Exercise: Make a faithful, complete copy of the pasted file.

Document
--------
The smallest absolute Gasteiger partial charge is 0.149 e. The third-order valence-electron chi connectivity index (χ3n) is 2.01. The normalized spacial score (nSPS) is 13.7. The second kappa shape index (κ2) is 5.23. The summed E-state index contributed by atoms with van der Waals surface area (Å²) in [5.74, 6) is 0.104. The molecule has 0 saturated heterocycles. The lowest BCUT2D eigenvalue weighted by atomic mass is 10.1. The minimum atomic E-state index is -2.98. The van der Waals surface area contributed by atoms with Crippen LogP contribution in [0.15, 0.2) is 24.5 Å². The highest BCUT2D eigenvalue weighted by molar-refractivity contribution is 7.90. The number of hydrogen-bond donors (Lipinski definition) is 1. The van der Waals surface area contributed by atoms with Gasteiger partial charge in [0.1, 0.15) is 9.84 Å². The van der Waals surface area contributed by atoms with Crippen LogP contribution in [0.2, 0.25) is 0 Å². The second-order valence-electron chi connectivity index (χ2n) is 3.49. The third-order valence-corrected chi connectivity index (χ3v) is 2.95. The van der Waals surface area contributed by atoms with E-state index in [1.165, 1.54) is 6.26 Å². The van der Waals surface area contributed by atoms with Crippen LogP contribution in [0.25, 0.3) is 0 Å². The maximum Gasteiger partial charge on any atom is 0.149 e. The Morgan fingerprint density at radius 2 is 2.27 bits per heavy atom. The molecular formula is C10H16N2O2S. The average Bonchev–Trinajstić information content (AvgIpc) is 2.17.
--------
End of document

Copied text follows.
The smallest absolute Gasteiger partial charge is 0.149 e. The third-order valence-electron chi connectivity index (χ3n) is 2.01. The normalized spacial score (nSPS) is 13.7. The second kappa shape index (κ2) is 5.23. The summed E-state index contributed by atoms with van der Waals surface area (Å²) in [5.74, 6) is 0.104. The molecule has 0 saturated heterocycles. The lowest BCUT2D eigenvalue weighted by atomic mass is 10.1. The minimum atomic E-state index is -2.98. The van der Waals surface area contributed by atoms with Crippen LogP contribution in [0.15, 0.2) is 24.5 Å². The highest BCUT2D eigenvalue weighted by molar-refractivity contribution is 7.90. The number of hydrogen-bond donors (Lipinski definition) is 1. The van der Waals surface area contributed by atoms with Gasteiger partial charge in [0.1, 0.15) is 9.84 Å². The van der Waals surface area contributed by atoms with Crippen LogP contribution in [0.2, 0.25) is 0 Å². The second-order valence-electron chi connectivity index (χ2n) is 3.49. The third-order valence-corrected chi connectivity index (χ3v) is 2.95. The van der Waals surface area contributed by atoms with E-state index in [1.165, 1.54) is 6.26 Å². The van der Waals surface area contributed by atoms with Crippen LogP contribution in [0.25, 0.3) is 0 Å². The maximum Gasteiger partial charge on any atom is 0.149 e. The Morgan fingerprint density at radius 2 is 2.27 bits per heavy atom. The molecular formula is C10H16N2O2S. The average Bonchev–Trinajstić information content (AvgIpc) is 2.17.